In 1787 Thomas Jefferson, the author of the Declaration of Independence of the United States of America, wrote:-
“…were it left to me to decide whether we should have a government without newspapers, or newspapers without a government, I should not hesitate a moment to prefer the latter.”
When Jefferson wrote this he was fundamentally thinking of the First Amendment of the U.S. Constitution safeguarding the freedom of the Press. He felt it important that newspapers provide the function of imparting unbiased information on the government of the day and their policies.
Contrast this with the situation in Scotland. Not one of the many newspapers in Scotland has an editorial policy which supports the policies of the elected and popular SNP Government! All have anti-SNP editorial stances. Freedom of speech is one thing we should all agree on, but are these newspapers properly fulfilling their function of imparting unbiased information on Government if their editorial policy is unashamedly biased in the opposite direction?
It is remarkable then that in spite of these anti-editorials across the board that this SNP Government ever got elected.
And there’s the rub. Newspaper circulation in Scotland is falling at an alarming rate. And until market forces, falling sales and declining revenue finally force change; it seems that they are becoming irrelevant to the people of Scotland today.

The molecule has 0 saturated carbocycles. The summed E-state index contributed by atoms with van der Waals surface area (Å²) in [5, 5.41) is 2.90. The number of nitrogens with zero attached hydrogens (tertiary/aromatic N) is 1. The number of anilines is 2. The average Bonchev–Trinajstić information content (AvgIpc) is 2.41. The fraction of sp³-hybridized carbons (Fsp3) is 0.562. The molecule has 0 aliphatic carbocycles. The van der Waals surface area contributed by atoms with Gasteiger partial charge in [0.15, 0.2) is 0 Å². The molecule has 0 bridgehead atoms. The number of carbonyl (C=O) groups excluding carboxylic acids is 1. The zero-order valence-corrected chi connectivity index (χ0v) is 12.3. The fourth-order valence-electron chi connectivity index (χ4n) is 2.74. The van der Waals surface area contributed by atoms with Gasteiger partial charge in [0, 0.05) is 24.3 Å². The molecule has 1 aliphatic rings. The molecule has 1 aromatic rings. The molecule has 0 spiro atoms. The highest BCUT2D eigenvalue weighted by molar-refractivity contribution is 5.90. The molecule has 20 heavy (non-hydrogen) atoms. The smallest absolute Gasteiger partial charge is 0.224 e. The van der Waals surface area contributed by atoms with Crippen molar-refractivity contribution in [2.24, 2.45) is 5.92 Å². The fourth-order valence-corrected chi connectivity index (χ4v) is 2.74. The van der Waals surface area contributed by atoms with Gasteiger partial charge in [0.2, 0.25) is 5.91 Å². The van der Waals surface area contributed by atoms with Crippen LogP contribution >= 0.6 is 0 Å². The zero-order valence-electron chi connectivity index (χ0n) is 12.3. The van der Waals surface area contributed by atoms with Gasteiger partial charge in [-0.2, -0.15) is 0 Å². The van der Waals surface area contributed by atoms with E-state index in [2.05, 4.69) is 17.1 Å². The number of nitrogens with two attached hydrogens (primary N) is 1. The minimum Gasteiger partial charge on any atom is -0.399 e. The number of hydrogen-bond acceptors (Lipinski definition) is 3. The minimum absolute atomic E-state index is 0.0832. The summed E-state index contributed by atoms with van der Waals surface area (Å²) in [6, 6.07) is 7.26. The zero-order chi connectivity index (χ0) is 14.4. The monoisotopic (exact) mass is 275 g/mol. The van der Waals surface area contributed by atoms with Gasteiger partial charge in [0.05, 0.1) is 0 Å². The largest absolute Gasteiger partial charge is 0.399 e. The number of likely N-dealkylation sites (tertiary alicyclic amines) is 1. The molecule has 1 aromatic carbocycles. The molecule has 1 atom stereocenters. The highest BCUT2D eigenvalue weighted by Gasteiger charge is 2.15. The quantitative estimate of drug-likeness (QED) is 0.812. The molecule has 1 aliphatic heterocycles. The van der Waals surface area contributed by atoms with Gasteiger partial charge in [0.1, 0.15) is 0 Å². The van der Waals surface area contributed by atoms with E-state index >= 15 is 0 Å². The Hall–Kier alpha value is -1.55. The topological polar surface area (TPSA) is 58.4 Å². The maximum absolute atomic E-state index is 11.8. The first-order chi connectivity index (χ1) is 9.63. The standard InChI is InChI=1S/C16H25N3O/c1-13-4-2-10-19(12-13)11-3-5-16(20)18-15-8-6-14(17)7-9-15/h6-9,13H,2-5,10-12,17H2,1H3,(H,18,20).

So it could be argued that we have a Government without Newspapers in Scotland today. Yet it hardly is the fault of the SNP Government; it must be the fault of the Newspapers. Jefferson could have never envisaged this!
Jefferson became the 3rd President of the United States. The 4th President, James Madison, wrote this a few years after his period of office :-
“A popular government without popular information, or the means of acquiring it, is but a Prologue to a Farce or a tragedy or perhaps both. Knowledge will forever govern ignorance; and the people who mean to be their own governors must arm themselves with the power, which knowledge gives.”
This is as true of the public, as it is of the Government.
So where then are the public getting their information? – The Internet.
It is the Internet that is now fulfilling this role in Scotland, not the Press. As the newspapers have eschewed the SNP government, it has been left to the Scottish public to fill this vacuum; writing websites and blogs to promote the Government’s main goal: Independence. Without a voice in the Newspapers, Television or Radio, the Internet provides the voice.
One only has to look at the comments section of online versions of Scotland’s two main ‘quality’ Newspapers, The Scotsman and the The Herald, to realise that the public are dissatisfied with their political editorials.
Such commentators are dismissed by the other parties as Cybernats. But without a voice in the media, and a Government without newspapers, people have little other choice but to use the Internet to let their voices be heard.
As Jefferson and Madison proposed Independence for the U.S. from the Westminster Government in Britain, similarly the SNP does for Scotland today. These early U.S. Presidents were the Cybernats of their day!
As long as the Internet provides Freedom of Speech then popular information can be acquired.
I imagine Jefferson and Madison would be pleased.